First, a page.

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Milk & Honey information

Milk & Honey is a private members club. Access is available to non-members by reservation only until 23:00

Enjoy the highest quality drinks and service at Milk & Honey, which is famed for its expertly mixed cocktails.

Ranked #153 of 2091 pubs & bars in London

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Opening Hours
Opening Hours
Non Members (by reservation only):
Mon-Fri 17:00-23:00
Sat 18:00-23:00
Members:
Mon-Fri 17:00-03:00
Sat 18:00-03:00

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What did you think of Milk & Honey?

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Milk & Honey reviews



By Andrew M.

Rivers of Milk and Honey abound in paradise, flowing through soporific canals behind a non-descript dark entrance with its associates including The Player in Soho and Milk and Honey Manhattan.

This is the genre-defying club shrouded in John Le Carresque secrecy where jet-setters forge trans-Atlantic networks and many a cross-border transaction takes root! This speakeasy reservations only club has deservedly been awarded Class Magazine Bar of the Year. The members only Red Room is the most serene place for a relaxed drink. Sink into celestial leather sofas or travel to a basement peppered with more of a hum! The middle floor has cozy booths and a bar where you can sip on scrumptious fruity twists designed by cocktail guru Dale DeGroff, dished up by waiters in braces.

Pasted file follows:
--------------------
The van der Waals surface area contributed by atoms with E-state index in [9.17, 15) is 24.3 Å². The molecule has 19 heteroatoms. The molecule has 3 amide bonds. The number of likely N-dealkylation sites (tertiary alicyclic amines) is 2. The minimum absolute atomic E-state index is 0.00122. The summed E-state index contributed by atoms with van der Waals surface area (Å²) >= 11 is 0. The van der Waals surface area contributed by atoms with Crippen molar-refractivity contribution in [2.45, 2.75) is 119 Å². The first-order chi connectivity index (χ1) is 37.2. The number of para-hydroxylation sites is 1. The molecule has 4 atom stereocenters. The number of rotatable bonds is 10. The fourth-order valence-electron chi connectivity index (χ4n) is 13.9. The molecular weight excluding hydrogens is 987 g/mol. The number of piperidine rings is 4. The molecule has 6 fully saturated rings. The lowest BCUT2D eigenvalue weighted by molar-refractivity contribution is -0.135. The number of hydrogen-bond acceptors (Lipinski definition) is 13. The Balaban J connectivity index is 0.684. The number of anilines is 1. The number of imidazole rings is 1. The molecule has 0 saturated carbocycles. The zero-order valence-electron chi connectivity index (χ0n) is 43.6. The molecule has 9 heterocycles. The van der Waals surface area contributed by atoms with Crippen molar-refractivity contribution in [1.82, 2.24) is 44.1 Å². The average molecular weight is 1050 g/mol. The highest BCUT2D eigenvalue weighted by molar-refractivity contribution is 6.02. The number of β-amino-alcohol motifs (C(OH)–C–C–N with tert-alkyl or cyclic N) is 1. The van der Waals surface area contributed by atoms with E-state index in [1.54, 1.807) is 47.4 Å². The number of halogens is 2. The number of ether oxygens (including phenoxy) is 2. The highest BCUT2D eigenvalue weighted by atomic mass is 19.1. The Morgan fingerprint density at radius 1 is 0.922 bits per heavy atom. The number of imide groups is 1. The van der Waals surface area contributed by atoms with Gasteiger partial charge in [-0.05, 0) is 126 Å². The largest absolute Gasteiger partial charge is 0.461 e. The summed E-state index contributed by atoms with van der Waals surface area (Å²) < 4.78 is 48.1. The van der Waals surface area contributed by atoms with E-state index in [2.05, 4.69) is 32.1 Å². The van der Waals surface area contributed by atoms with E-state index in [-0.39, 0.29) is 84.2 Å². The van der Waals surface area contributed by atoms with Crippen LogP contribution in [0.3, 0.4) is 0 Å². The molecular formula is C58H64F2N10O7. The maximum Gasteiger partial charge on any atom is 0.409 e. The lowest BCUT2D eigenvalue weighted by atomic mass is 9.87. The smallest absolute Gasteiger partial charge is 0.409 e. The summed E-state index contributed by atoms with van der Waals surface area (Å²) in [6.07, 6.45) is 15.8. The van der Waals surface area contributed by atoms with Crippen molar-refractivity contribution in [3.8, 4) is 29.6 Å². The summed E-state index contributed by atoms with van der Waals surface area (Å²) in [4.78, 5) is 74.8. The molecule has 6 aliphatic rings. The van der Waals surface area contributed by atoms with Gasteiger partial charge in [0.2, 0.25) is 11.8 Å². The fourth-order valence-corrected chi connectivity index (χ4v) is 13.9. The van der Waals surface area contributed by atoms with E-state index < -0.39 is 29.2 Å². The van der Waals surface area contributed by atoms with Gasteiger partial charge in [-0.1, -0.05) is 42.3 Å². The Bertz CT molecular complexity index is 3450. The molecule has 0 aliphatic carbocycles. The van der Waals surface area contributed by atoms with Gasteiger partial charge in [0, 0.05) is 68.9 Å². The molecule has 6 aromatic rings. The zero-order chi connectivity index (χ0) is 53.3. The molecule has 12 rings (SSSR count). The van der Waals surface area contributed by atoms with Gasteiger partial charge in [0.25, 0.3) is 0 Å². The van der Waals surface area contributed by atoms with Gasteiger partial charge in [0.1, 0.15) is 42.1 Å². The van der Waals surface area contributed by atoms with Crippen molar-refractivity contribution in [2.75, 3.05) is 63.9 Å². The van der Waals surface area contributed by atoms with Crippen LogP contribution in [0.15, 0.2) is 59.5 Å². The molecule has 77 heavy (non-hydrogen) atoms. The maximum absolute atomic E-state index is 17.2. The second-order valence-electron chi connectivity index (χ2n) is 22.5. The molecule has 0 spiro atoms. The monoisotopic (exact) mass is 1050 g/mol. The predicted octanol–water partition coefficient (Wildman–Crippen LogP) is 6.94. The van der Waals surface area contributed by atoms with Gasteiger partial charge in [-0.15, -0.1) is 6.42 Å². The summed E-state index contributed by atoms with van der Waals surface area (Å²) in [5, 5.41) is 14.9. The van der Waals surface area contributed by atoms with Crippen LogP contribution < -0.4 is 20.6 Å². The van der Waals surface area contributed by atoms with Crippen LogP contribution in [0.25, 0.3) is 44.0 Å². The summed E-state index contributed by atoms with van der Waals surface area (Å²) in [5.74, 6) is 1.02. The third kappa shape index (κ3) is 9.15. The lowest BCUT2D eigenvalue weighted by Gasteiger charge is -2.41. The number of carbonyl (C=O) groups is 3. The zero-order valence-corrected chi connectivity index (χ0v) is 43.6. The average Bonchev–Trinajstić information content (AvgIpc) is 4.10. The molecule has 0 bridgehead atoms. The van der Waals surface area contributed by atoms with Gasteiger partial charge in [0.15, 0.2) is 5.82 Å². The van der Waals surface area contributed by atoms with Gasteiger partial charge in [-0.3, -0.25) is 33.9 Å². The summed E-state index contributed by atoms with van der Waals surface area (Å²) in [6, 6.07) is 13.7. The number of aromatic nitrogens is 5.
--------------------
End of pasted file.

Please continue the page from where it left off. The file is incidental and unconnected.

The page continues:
Milk & Honey's club rules lay down the law like Moses - no name-dropping, howling or chatting up the ladies. One rule is a blessing for all ladies: no man can come up and speak to them, females will initiate conversation. Ladies, here is the Garden of Eden for you, you won't be hassled and can light up a cigarette and have a conversation with the deliciously handsome men around you. Women - welcome to the Garden of understated elegance!


By Andrew M.

I've been a member of Milk and Honey since it opened and when I'm in town I always seem to end up here. Entry is only a phone call away and they are always more than accommodating - for example I left a club at 1.30am and wanted to drink on, a quick phone call later and myself and 4 guests (over the usual number allowed) were shown to our table!

The quality of drinks are unrivalled in London, the staff extremely courteous, the venue itself is perfectly presented - a must visit, even if you can only make it till 11pm when only members are allowed in.



By Oliver J.

I've been there a few times as a non-member and will always go back. Great place for a date and the waitering staff are incredibly friendly! I've been to a few of these underground-type bars but I always come back to this one! 10 out of 10!! p.s. I agree, it can sometimes be a bit too dark (so dark that it's hard to read the menus) but it's very romantic! Plus, the toilets are labelled 'Milk' and 'Honey', which means you have to check which you are the first time you go


By Howard S.

Finally found the combination of Long Black on the board, and the order taken by someone with a kiwi accent, which means all is right with the world!


By Bhu T.

I find some of the previous reviews hard to believe. I am a member and always find the staff very welcoming, helpful, and accommodating. The cocktails and the bar food are excellent and I have never had an issue when I turn up with or without a reservation. Although I do agree it is sometimes too dark.